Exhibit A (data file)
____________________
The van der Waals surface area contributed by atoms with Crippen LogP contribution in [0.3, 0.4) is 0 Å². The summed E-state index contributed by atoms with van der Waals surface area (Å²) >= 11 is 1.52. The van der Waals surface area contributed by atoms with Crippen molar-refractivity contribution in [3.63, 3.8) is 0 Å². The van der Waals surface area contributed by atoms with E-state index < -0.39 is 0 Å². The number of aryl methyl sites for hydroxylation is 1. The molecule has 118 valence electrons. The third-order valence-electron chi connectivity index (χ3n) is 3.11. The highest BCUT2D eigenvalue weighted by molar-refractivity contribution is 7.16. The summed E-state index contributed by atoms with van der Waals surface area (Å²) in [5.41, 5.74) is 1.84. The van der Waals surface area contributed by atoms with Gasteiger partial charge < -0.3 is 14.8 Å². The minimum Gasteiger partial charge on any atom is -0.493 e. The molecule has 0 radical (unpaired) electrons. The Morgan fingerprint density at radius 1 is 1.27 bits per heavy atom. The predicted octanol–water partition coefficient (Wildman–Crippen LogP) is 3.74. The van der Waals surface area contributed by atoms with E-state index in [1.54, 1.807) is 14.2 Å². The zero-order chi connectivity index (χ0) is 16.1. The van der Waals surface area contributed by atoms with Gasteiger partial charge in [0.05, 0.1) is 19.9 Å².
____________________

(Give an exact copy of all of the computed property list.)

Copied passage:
The van der Waals surface area contributed by atoms with Crippen LogP contribution in [0.3, 0.4) is 0 Å². The summed E-state index contributed by atoms with van der Waals surface area (Å²) >= 11 is 1.52. The van der Waals surface area contributed by atoms with Crippen molar-refractivity contribution in [3.63, 3.8) is 0 Å². The van der Waals surface area contributed by atoms with E-state index < -0.39 is 0 Å². The number of aryl methyl sites for hydroxylation is 1. The molecule has 118 valence electrons. The third-order valence-electron chi connectivity index (χ3n) is 3.11. The highest BCUT2D eigenvalue weighted by molar-refractivity contribution is 7.16. The summed E-state index contributed by atoms with van der Waals surface area (Å²) in [5.41, 5.74) is 1.84. The van der Waals surface area contributed by atoms with Gasteiger partial charge < -0.3 is 14.8 Å². The minimum Gasteiger partial charge on any atom is -0.493 e. The molecule has 0 radical (unpaired) electrons. The Morgan fingerprint density at radius 1 is 1.27 bits per heavy atom. The predicted octanol–water partition coefficient (Wildman–Crippen LogP) is 3.74. The van der Waals surface area contributed by atoms with E-state index in [1.54, 1.807) is 14.2 Å². The zero-order chi connectivity index (χ0) is 16.1. The van der Waals surface area contributed by atoms with Gasteiger partial charge in [0.05, 0.1) is 19.9 Å².